It is no secret that I am a fan of Disney-Pixar films – from the release of Toy Story in 1995, to the most recent release, Inside Out, there’s just something about the blend of computer animation and heart that create a masterful blend of storytelling that is just second to none.
In other words, these ain’t your mama’s cartoons.
Now, as I do with most of my personally highly anticipated films, I stayed away from any reviews or features that delved too much into the plot/content before viewing, so I went in without knowing much about the story. Really, the only thing I *really* knew was that Joy, Sadness, Fear, Anger and Disgust were all major players, and were all voiced by rockstar talent. My personal favorite? FEAR (Bill Hader).
Back to the review though!
Without giving too much away, it is interesting to note that the actual timeline of the film is very short, as the main character, Riley, finds out that she and her family are making a major cross country move. As an 11-year old, a move of such sort is akin to a complete turnaround of her life: leaving friends, memories, and her beloved favorite sport behind…or so she thinks! Through a series of colorful events, the audience is able to delve into the innerworkings of Riley’s mind, and thus become acquainted with “the little voices” inside her head.
Sounds simple enough right? Well, that’s where the Pixar magic happens.
I have to admit that I was already a blubbering mess when the opening credits scrolled for Inside Out, on account of the beautiful short that preceded (“Lava”) but Inside Out definitely took me on a tailspin of my own emotions. From the tender depictions of Riley’s “core memories” to my personal realization of the importance of all your emotions staying in check (and realizing that happiness is a result of many complex feelings working together, not purely “Joy”), it was certainly a rollercoaster ride that I, even as a pregnant woman, could enjoy – and I think that is what ultimately sealed the deal for me.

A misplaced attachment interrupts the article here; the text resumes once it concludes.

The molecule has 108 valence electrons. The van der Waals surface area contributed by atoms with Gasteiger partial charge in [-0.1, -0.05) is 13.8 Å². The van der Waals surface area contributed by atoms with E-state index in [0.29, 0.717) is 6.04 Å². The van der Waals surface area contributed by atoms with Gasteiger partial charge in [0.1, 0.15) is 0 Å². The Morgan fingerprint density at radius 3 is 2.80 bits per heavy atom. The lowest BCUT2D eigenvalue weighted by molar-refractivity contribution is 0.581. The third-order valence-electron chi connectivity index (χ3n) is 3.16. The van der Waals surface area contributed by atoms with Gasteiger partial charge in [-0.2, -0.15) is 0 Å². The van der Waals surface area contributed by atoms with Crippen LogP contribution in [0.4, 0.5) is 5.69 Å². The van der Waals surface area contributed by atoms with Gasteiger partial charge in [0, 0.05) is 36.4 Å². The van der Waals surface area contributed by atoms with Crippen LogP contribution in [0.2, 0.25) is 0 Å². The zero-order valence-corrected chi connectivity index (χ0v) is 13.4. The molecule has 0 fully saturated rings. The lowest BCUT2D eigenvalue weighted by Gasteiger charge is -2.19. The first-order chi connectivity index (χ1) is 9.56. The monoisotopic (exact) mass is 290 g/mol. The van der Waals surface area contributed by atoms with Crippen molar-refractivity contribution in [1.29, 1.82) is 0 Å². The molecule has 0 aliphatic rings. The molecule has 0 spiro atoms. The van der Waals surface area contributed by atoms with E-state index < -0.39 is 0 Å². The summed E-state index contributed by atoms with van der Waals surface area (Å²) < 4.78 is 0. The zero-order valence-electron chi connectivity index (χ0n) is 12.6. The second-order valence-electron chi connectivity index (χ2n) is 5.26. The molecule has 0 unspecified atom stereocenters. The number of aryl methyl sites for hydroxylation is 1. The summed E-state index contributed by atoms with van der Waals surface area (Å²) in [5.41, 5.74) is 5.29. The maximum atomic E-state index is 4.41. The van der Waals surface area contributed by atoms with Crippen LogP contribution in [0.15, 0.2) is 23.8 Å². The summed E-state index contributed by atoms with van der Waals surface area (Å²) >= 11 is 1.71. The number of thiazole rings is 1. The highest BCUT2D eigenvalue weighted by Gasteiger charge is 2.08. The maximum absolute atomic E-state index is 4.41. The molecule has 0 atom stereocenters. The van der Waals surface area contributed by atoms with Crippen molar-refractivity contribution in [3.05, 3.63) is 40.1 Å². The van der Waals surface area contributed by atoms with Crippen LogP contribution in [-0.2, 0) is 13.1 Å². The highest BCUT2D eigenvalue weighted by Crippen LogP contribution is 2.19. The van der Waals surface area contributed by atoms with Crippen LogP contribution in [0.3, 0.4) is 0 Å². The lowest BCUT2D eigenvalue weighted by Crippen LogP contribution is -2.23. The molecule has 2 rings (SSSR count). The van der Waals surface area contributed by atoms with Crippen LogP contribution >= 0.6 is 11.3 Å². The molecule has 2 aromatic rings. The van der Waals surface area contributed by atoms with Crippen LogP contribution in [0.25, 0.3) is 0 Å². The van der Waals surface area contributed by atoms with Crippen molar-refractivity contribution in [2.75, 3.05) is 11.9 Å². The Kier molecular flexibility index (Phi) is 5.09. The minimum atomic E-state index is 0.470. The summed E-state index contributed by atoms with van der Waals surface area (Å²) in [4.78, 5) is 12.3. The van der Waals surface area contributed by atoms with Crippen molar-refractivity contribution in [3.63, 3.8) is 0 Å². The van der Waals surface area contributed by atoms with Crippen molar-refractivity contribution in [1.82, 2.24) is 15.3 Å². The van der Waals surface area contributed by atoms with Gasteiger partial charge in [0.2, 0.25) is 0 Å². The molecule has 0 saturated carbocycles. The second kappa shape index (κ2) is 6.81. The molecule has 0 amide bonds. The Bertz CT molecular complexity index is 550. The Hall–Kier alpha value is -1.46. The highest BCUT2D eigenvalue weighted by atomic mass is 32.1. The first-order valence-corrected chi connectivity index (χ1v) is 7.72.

You see, this won’t be totally groundbreaking to any of my friends who are already parents, but the deepest feelings I had about this film centered on the way I perceived events, from start to finish. At the beginning, I could feel the adolescent angst of Riley, as she grappled with the struggle of trying to remain positive in the face of what was one of the most life-changing events of her life – I connected with recalling happy memories of youth, and recalled how idyllic memories can be, of a simpler time. But, as she dealt with more complex emotions, and we saw brief insights of her mom and dad’s minds, I thought of my own parents – then, that soon, I would become one. It was all very introspective, and spurred a whole new outlook for me.
I’ve heard that some viewers were not completely entranced with this film, but to me, it was one I know will be purchased and viewed many times. For me, it was a “deep thoughts” kind of experience – not quite the explosive or flashy summer blockbuster most imagine (think “Jurassic World”) for release this time of year, but I enjoyed it all the same, and I do believe that the many scholarly-type articles that herald the film as a potential bridge for mental health discussions are spot-on.
Emotions are things we all have, and we all process them differently – and with Inside Out, we learn why – and why that’s okay.